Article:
I leaned in to kiss his forehead, and he thanked me for my kiss, all drowsy and sweet.

Thanked me for loving him, basically.

I miss him terribly. I loved him so, so much. These are things that I don't think will ever change, but I don't want them to fade to the broad outlines of my life, either. I want to remember the little details. The phone calls. The sleepy 'thank you.' The cranky way he left voicemails he knew I probably wouldn't listen to before I called him back.

I have two voicemails from him saved on Google Voice. I'm not sure I will ever be able to delete them.


Review: So Much Pretty

So Much Pretty
So Much Pretty by Cara Hoffman

My rating: 3 of 5 stars

I am really torn about this book, so let me see if I can untangle that a little.

I read this as an audiobook, and I find myself wondering if I would have liked this book more if I had actually read it instead. It has a really unusual structure that doesn't lend itself well to audiobook format. It's comprised of snippets of interviews and articles, as well as more conventional book chapters. All of that is fine, but it's also told in a non-linear fashion, jumping back and forth along the timeline of Alice's life. I found myself wondering if the book wouldn't work a lot better with a more conventional structure.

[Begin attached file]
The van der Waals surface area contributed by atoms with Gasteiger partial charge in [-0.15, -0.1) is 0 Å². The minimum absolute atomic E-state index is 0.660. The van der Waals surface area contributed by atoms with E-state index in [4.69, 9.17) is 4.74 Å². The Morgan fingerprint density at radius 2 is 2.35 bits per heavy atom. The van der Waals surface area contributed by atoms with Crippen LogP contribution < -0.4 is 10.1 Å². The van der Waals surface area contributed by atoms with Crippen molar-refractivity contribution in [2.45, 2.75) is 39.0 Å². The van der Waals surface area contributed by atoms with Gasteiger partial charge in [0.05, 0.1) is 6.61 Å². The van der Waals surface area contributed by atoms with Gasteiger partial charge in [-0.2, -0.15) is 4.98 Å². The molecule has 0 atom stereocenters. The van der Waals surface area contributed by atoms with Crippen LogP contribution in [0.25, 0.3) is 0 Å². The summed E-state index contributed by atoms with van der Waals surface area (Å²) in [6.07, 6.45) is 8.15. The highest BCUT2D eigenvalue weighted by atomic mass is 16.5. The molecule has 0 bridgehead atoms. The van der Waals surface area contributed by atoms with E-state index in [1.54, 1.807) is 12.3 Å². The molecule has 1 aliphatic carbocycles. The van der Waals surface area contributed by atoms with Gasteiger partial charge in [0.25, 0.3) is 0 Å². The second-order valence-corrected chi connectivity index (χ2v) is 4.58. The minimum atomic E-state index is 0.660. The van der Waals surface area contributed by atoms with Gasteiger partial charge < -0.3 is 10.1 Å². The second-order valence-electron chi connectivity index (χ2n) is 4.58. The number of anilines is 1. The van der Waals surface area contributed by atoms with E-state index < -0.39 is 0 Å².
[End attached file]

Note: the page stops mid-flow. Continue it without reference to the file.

There's a good idea in here, but it's fractured by the structure of the book and flattened by the leaden, two-dimensional villains. I made myself keep going, and the book did eventually hook me, but it felt like it was crippling its own efforts to do so for most of the book.

I DID reach a point where I had to know what would happen, so I guess that's worth adding a star to what would otherwise be a solid two-star book.

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Review: Dark Aemilia: A Novel of Shakespeare's Dark Lady

Dark Aemilia: A Novel of Shakespeare's Dark Lady
Dark Aemilia: A Novel of Shakespeare's Dark Lady by Sally O'Reilly

My rating: 2 of 5 stars


This book should have been amazing. It's right in my sweet spot of English history and women writers, but I really found huge chunks of this book to be dull. Not to mention that the protagonist is unlikable much of the time, which meant the book as a whole left me cold.

I really wanted to like this a lot more than I did.